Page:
Carticel was first launched as an unregulated device in early 1995, largely due to the fact that the Food and Drug Administration did not have a protocol to evaluate human autologous tissue and cell therapy products. Later when the FDA developed a protocol for such cellular products, Genzyme Tissue Repair submitted an application and worked closely with the FDA to set the quality standards for this field. As of August 1997, Carticel became the first such autologous cell therapy to be approved by the FDA. Approval by the FDA had a direct and very influential impact on Genzyme Tissue Repair’s ability to provide Carticel to potential patients. Many of the countries largest insurance companies began adopting protocols for covering Carticel treatments, thus substantially reducing the time required to obtain reimbursement for the patients, and effectively allowing the patients to elect such treatment. At the time of FDA approval, 15 million individuals in the United States belonged to insurance plans with protocols for Carticel therapy, and within three months of FDA approval, that number jumped to over 100 million. This large increase is due largely to the FDA approval of Carticel and to Genzyme Tissue Repair’s 1996 marketing campaign that was directed at educating healthcare management organizations and insurance firms about the new treatment. Since then, several insurance companies have established review protocols for selecting patients and determining which patients have cartilage defects that make them eligible for Carticel therapy. Since Carticel’s approval, more doctors are learning the procedure and making it more available to patients, more insurance companies cover the therapy, and more patients are opting to receive the treatment.



The product Carticel is doing quite well for a new biological therapy. As of December 31, 1998, exactly 2,946 surgeons had been trained in the procedure and a total of 2,117 patients had been treated with Carticel therapy since Genzyme Tissue Repair began marketing it in 1995. The number of people covered by insurance plans that pay for Carticel treatment under their policies is 136 million in the United States alone. Financially, Carticel is becoming a cornerstone product for Genzyme Tissue Repair; despite market fluctuations, Carticel brought in a total of $29 million dollars in sales by November 1997. Surgeons who are performing the procedure are very pleased with the outcome of the patients. Below is a graph of surgeons who have evaluated the patient before the operation and two years after; the results are very promising. 




These results are very promising considering the possibilities of Carticel therapy: less invasive, competitive price, more effective than total knee replacement, etc..



The above bar graph illustrates the dramatic decrease in pain and effusion that the Carticel therapy provides.




Likewise, the above pie-chart illustrates the large percentage of patients who benefit from the Carticel therapy. Approximately 86% showed improvement in their condition, while 12% remained the same and only 2% showed a decline in their condition.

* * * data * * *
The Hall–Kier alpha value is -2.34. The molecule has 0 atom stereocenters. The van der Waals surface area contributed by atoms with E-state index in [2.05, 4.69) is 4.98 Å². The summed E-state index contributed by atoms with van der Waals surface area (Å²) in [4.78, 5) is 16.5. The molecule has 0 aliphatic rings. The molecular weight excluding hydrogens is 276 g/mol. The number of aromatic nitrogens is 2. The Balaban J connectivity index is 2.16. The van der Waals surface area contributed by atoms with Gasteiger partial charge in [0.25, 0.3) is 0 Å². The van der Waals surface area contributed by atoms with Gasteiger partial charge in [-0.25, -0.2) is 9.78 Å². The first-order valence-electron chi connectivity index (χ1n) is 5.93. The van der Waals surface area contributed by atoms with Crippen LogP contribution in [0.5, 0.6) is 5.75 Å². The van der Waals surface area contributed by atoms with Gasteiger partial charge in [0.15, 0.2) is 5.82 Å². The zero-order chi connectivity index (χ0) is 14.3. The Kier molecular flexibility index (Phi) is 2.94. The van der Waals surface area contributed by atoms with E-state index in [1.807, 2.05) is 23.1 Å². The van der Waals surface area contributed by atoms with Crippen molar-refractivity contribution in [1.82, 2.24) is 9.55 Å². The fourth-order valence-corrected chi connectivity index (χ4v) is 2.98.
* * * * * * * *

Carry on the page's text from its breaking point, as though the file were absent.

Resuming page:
Carticel: Finances

Genzyme Tissue Repair is doing quite well financially from its new Carticel product. The company reported on April 22, 1998 its first quarter sales for its Carticel autologous cultured chondrocytes treatment, which increased 33% from the fourth quarter of 1997. Carticel sales also increased 172% over the same period from 1996. This tremendous increase in sales directly reflects the growing acceptance of this new therapy as a viable treatment for articular cartilage damage of the knee. Carticel sales in the United States were $2.1 million in the first quarter of 1998, up from $0.8 million in the first quarter of 1997 and $1.6 million in the fourth quarter of 1997. The total Carticel revenues for the first quarter of 1998 were $2.5 million dollars, which is up from the $1.1 million dollars in total revenues from the first quarter of 1997. Tim Surgenor President of Genzyme Tissue Repair said that: "The first quarter jump represents the largest increase in the number of patients treated since the product was introduced in 1995. FDA approval, increasing payer acceptance, and outstanding long-term patient outcomes are all providing a solid foundation for building this business".

As of 1999, Genzyme Tissue Repair reported on April 21, 1999 that total revenues for the first quarter of 1999 were $4.0 million; representing an 11% increase from $3.6 million in total revenues reported in the first quarter of 1998. More specifically, worldwide sales of Carticel increased 18% to an astounding $2.9 million for the first quarter of 1999, up from $2.5 million in the first quarter of 1998. In the United States, sales of Carticel increased 12% to $2.3 million dollars. Overall, Genzyme Tissue Repair ended the quarter with $6.4 million dollars in cash and marketable securities, and also has access to a $50.0 million equity line of credit from its parent company Genzyme General, of which $45.0 million remains available. Genzyme Tissue Repair President Tim Surgenor commented that: "We are continuing to focus our sales and marketing of Carticel towards the insurance companies…because the use of Carticel continues to be more widely accepted, we saw over 50% more patients applying to their insurance companies for coverage of Carticel than we did during the first quarter last year". This type of growth is quickly establishing Carticel as a viable and effective alternative for treating articular cartilage damage.






Introduction/ How it Works / Data and Results / Issues and Concerns / Looking Toward the Future